Monday, April 29, 2013

Letter to A Young Friend #2

"Pretty is as pretty does..." : )

My Dear Young Friend,

I ponder the things we talked about last time, and numerous thoughts come to mind. 

Let us unpack the statement, "You just want to be pretty."

"You want..."  

"I want..."

Do those words raise a red flag in your mind? 

What is the essence of the life Jesus lived? He wanted the will of the Father more than anything else. Life was not about doing what He wanted. 

Anytime I find myself wanting something, I must ask, "Is this the way You want me to think, Father? Is this what You want for me?" 

Is being "pretty" the pattern of self-conception I should pursue? Who is defining pretty for me anyway? 

If I decide to pursue being "pretty," could this path lead me to compare myself to others? Could it lead me to rivalry and jealousy? How will I be inclined to feel about the "prettiness" of those who are older than I? How will I feel about myself as I am swept relentlessly in the same direction?

Is being "pretty" a justifiable basis for value in the life of a Christian? Do I want to be used of God? What influence might I have on others if I jump on the bandwagon of rushing to compete in the mad dash to achieve a high level of attractiveness? And what level will be high enough? Do I want the mind of Christ? If my mind becomes possessed by a consciousness of how I look and where I stand on the scale of what is considered "pretty," will I be able to honestly say I have the mind of Christ? Will such a pursuit likely lead me to selflessness and preoccupation with the welfare of others?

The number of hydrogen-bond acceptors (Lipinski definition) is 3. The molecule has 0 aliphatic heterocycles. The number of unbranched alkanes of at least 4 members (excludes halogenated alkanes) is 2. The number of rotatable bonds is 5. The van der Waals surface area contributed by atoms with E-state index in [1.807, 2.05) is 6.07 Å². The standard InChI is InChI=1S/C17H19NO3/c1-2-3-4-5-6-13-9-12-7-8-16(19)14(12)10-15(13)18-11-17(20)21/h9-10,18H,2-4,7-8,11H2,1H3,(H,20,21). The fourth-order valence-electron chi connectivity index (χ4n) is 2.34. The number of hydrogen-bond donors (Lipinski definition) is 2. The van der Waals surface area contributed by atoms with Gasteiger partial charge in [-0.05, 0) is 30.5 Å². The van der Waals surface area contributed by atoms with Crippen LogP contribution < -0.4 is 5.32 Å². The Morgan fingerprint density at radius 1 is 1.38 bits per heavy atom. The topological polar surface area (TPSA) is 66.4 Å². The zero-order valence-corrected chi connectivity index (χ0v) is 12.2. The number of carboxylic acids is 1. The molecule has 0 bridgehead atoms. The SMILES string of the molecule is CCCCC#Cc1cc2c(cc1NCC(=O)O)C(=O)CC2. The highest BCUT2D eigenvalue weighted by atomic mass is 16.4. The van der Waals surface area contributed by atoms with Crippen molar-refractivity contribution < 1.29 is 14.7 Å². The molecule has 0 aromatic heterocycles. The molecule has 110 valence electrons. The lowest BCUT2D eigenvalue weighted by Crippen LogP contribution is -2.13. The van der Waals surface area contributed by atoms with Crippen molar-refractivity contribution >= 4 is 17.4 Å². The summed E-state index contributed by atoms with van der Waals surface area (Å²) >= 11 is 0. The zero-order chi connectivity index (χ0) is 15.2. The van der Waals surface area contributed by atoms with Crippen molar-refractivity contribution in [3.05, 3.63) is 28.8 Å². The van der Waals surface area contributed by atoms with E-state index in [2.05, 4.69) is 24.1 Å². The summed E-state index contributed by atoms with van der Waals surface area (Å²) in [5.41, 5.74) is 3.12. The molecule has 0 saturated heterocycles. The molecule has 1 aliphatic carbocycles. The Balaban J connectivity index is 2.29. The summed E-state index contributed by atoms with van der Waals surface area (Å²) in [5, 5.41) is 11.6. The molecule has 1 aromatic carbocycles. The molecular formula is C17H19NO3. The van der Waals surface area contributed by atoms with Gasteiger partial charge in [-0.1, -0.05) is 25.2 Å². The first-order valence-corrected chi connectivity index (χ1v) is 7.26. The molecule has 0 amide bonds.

My friend, the forces you feel are real. As long as you are in a human body, you will feel them. But can you justify before God yielding to group-think, peer pressure, fantasy, celebrity, fan mentality, all natural forces of the flesh? 

Paul tells us many things about being in bodies of flesh. It is easy to be confused about what the "flesh" is. The NIV even translates "flesh" as "sinful nature." This is not an accurate translation and is misleading. The flesh is not inherently evil. It is independent and must be brought into submission. As Christians, we still feel urges and desires. Our eyes can be attracted by the bright, the comely, the symmetrical. However, we are responsible for how we respond to the urges, the desires, the attractions. My dear young friend, you and I have a choice to make. What will we do with this natural desire to be "pretty"?